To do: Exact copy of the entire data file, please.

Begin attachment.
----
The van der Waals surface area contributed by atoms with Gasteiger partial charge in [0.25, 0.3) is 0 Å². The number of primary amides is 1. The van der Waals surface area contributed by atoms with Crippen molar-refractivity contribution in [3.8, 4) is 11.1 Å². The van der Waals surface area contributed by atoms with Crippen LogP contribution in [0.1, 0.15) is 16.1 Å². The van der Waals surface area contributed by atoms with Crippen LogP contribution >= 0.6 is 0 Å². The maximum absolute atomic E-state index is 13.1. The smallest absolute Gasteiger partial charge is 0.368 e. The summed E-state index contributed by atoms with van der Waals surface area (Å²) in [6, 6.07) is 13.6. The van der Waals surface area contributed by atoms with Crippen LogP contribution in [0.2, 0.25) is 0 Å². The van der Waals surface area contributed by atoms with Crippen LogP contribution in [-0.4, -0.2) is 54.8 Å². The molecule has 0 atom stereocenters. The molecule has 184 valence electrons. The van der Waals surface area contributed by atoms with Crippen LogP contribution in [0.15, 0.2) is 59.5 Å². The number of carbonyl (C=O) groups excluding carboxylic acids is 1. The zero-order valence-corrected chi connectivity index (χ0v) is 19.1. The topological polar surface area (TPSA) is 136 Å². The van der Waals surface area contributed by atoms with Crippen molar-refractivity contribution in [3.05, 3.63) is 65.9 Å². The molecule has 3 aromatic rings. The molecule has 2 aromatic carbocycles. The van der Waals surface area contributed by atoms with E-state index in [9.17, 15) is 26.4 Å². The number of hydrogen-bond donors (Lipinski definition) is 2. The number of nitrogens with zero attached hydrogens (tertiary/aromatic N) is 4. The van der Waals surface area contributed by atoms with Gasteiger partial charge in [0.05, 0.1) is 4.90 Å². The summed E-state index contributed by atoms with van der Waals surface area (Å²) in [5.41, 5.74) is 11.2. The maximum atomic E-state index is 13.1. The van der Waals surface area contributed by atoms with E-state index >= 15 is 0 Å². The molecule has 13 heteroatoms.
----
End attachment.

The van der Waals surface area contributed by atoms with Gasteiger partial charge in [0.25, 0.3) is 0 Å². The number of primary amides is 1. The van der Waals surface area contributed by atoms with Crippen molar-refractivity contribution in [3.8, 4) is 11.1 Å². The van der Waals surface area contributed by atoms with Crippen LogP contribution in [0.1, 0.15) is 16.1 Å². The van der Waals surface area contributed by atoms with Crippen LogP contribution >= 0.6 is 0 Å². The maximum absolute atomic E-state index is 13.1. The smallest absolute Gasteiger partial charge is 0.368 e. The summed E-state index contributed by atoms with van der Waals surface area (Å²) in [6, 6.07) is 13.6. The van der Waals surface area contributed by atoms with Crippen LogP contribution in [0.2, 0.25) is 0 Å². The van der Waals surface area contributed by atoms with Crippen LogP contribution in [-0.4, -0.2) is 54.8 Å². The molecule has 0 atom stereocenters. The molecule has 184 valence electrons. The van der Waals surface area contributed by atoms with Crippen LogP contribution in [0.15, 0.2) is 59.5 Å². The number of carbonyl (C=O) groups excluding carboxylic acids is 1. The zero-order valence-corrected chi connectivity index (χ0v) is 19.1. The topological polar surface area (TPSA) is 136 Å². The van der Waals surface area contributed by atoms with Crippen molar-refractivity contribution in [3.05, 3.63) is 65.9 Å². The molecule has 3 aromatic rings. The molecule has 2 aromatic carbocycles. The van der Waals surface area contributed by atoms with E-state index in [9.17, 15) is 26.4 Å². The number of hydrogen-bond donors (Lipinski definition) is 2. The number of nitrogens with zero attached hydrogens (tertiary/aromatic N) is 4. The van der Waals surface area contributed by atoms with Gasteiger partial charge in [0.05, 0.1) is 4.90 Å². The summed E-state index contributed by atoms with van der Waals surface area (Å²) in [5.41, 5.74) is 11.2. The maximum atomic E-state index is 13.1. The van der Waals surface area contributed by atoms with E-state index >= 15 is 0 Å². The molecule has 13 heteroatoms.